%res = scf.while (%arg1 = %init1) : (f32) -> i64 {
// One can perform some computations, e.g., necessary to evaluate the
// condition, in the "before" region and forward their results to the
// "after" region.
%shared = call @shared_compute(%arg1) : (f32) -> i64

// Evaluate the condition.
%condition = call @evaluate_condition(%arg1, %shared) : (f32, i64) -> i1

// Forward the result of the shared computation to the "after" region.
// The types must match the arguments of the "after" region as well as
// those of the scf.while results.
scf.condition(%condition) %shared : i64

} do {
^bb0(%arg2: i64) {
// Use the partial result to compute the rest of the payload in the
// "after" region.
%res = call @payload(%arg2) : (i64) -> f32

// Forward the new value to the "before" region.
// The operand types must match the types of the scf.while operands.
scf.yield %res : f32
}

The custom syntax for this operation is as follows.

op ::= scf.while assignments : function-type region do region
attributes attribute-dict
initializer ::= /* empty */ | ( assignment-list )
assignment-list ::= assignment | assignment , assignment-list
assignment ::= ssa-value = ssa-value

Traits: RecursiveMemoryEffects

Interfaces: RegionBranchOpInterface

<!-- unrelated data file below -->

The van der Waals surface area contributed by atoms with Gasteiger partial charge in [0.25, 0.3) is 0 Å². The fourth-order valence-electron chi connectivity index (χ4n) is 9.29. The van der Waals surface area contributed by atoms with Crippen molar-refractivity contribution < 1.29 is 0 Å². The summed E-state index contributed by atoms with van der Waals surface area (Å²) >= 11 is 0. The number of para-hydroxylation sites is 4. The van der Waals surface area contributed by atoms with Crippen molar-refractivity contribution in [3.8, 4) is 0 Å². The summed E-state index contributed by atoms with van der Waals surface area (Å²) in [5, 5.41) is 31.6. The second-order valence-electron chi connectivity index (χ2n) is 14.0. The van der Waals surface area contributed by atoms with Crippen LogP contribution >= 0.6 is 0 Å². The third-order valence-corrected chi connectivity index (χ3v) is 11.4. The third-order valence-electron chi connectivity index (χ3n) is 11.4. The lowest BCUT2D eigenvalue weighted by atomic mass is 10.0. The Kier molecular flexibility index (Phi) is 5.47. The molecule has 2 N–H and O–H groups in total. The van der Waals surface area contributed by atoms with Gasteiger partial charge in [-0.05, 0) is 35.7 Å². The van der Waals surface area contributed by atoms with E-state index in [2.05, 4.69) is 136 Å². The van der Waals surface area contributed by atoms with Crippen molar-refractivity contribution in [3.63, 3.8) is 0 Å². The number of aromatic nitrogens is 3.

Operands: ¶

OperandDescription
initsany type

Results: ¶

ResultDescription
resultsany type

scf.yield (::mlir::scf::YieldOp) ¶

loop yield and termination operation

Syntax:

operation ::= scf.yield attr-dict ($results^ : type($results))?

“scf.yield” yields an SSA value from the SCF dialect op region and terminates the regions. The semantics of how the values are yielded is defined by the parent operation. If “scf.yield” has any operands, the operands must match the parent operation’s results. If the parent operation defines no values, then the “scf.yield” may be left out in the custom syntax and the builders will insert one implicitly. Otherwise, it has to be present in the syntax to indicate which values are yielded.

Traits: AlwaysSpeculatableImplTrait, HasParent<ExecuteRegionOp, ForOp, IfOp, IndexSwitchOp, ParallelOp, WhileOp>, ReturnLike, Terminator

Interfaces: ConditionallySpeculatable, NoMemoryEffect (MemoryEffectOpInterface)

Effects: MemoryEffects::Effect{}

Operands: ¶

OperandDescription
resultsany type